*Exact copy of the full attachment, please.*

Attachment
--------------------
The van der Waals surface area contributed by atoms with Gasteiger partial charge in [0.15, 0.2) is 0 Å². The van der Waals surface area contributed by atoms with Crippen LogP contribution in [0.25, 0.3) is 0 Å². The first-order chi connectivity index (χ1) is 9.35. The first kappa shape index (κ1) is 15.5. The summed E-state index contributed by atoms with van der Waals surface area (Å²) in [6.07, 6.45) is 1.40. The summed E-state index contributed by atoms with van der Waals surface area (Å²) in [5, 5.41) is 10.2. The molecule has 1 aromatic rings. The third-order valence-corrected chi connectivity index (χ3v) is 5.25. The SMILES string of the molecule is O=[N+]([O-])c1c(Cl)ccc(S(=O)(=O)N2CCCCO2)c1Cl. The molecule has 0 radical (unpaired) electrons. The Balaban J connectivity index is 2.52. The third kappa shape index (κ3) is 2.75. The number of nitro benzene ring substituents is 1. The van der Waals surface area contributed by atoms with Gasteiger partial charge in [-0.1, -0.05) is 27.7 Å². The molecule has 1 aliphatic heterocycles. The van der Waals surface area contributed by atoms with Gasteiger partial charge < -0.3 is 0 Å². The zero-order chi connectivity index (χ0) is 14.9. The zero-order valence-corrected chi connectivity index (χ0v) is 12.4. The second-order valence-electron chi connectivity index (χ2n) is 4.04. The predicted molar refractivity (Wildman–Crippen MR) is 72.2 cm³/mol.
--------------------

The van der Waals surface area contributed by atoms with Gasteiger partial charge in [0.15, 0.2) is 0 Å². The van der Waals surface area contributed by atoms with Crippen LogP contribution in [0.25, 0.3) is 0 Å². The first-order chi connectivity index (χ1) is 9.35. The first kappa shape index (κ1) is 15.5. The summed E-state index contributed by atoms with van der Waals surface area (Å²) in [6.07, 6.45) is 1.40. The summed E-state index contributed by atoms with van der Waals surface area (Å²) in [5, 5.41) is 10.2. The molecule has 1 aromatic rings. The third-order valence-corrected chi connectivity index (χ3v) is 5.25. The SMILES string of the molecule is O=[N+]([O-])c1c(Cl)ccc(S(=O)(=O)N2CCCCO2)c1Cl. The molecule has 0 radical (unpaired) electrons. The Balaban J connectivity index is 2.52. The third kappa shape index (κ3) is 2.75. The number of nitro benzene ring substituents is 1. The van der Waals surface area contributed by atoms with Gasteiger partial charge in [-0.1, -0.05) is 27.7 Å². The molecule has 1 aliphatic heterocycles. The van der Waals surface area contributed by atoms with Gasteiger partial charge < -0.3 is 0 Å². The zero-order chi connectivity index (χ0) is 14.9. The zero-order valence-corrected chi connectivity index (χ0v) is 12.4. The second-order valence-electron chi connectivity index (χ2n) is 4.04. The predicted molar refractivity (Wildman–Crippen MR) is 72.2 cm³/mol.